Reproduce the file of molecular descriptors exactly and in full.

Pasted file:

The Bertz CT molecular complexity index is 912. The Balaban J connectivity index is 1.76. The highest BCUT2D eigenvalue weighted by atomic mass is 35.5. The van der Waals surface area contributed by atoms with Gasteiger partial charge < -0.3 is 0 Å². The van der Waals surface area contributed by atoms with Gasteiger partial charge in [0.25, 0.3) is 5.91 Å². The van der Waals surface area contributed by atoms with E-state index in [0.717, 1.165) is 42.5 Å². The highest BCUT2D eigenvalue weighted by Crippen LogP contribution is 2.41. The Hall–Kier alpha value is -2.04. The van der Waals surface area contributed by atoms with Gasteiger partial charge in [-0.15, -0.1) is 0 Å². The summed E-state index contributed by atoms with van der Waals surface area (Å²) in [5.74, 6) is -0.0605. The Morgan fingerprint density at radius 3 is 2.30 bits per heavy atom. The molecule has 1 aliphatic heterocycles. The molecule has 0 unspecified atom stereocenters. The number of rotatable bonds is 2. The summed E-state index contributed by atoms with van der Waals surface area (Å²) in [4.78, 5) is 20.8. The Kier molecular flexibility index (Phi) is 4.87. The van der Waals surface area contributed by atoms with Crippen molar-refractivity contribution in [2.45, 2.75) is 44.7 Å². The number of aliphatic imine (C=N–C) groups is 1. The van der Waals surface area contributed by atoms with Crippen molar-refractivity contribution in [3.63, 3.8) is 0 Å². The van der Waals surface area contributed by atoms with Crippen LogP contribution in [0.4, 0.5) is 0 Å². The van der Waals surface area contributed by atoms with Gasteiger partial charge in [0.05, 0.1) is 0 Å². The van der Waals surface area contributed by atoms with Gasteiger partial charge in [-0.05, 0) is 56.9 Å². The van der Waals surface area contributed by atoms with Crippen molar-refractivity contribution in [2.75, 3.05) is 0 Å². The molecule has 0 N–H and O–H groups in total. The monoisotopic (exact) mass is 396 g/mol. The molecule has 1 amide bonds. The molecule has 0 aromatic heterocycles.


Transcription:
The Bertz CT molecular complexity index is 912. The Balaban J connectivity index is 1.76. The highest BCUT2D eigenvalue weighted by atomic mass is 35.5. The van der Waals surface area contributed by atoms with Gasteiger partial charge < -0.3 is 0 Å². The van der Waals surface area contributed by atoms with Gasteiger partial charge in [0.25, 0.3) is 5.91 Å². The van der Waals surface area contributed by atoms with E-state index in [0.717, 1.165) is 42.5 Å². The highest BCUT2D eigenvalue weighted by Crippen LogP contribution is 2.41. The Hall–Kier alpha value is -2.04. The van der Waals surface area contributed by atoms with Gasteiger partial charge in [-0.15, -0.1) is 0 Å². The summed E-state index contributed by atoms with van der Waals surface area (Å²) in [5.74, 6) is -0.0605. The Morgan fingerprint density at radius 3 is 2.30 bits per heavy atom. The molecule has 1 aliphatic heterocycles. The molecule has 0 unspecified atom stereocenters. The number of rotatable bonds is 2. The summed E-state index contributed by atoms with van der Waals surface area (Å²) in [4.78, 5) is 20.8. The Kier molecular flexibility index (Phi) is 4.87. The van der Waals surface area contributed by atoms with Crippen molar-refractivity contribution in [2.45, 2.75) is 44.7 Å². The number of aliphatic imine (C=N–C) groups is 1. The van der Waals surface area contributed by atoms with Crippen molar-refractivity contribution in [3.63, 3.8) is 0 Å². The van der Waals surface area contributed by atoms with Crippen LogP contribution in [0.4, 0.5) is 0 Å². The van der Waals surface area contributed by atoms with Gasteiger partial charge in [0.05, 0.1) is 0 Å². The van der Waals surface area contributed by atoms with Gasteiger partial charge in [-0.05, 0) is 56.9 Å². The van der Waals surface area contributed by atoms with Crippen molar-refractivity contribution in [2.75, 3.05) is 0 Å². The molecule has 0 N–H and O–H groups in total. The monoisotopic (exact) mass is 396 g/mol. The molecule has 1 amide bonds. The molecule has 0 aromatic heterocycles.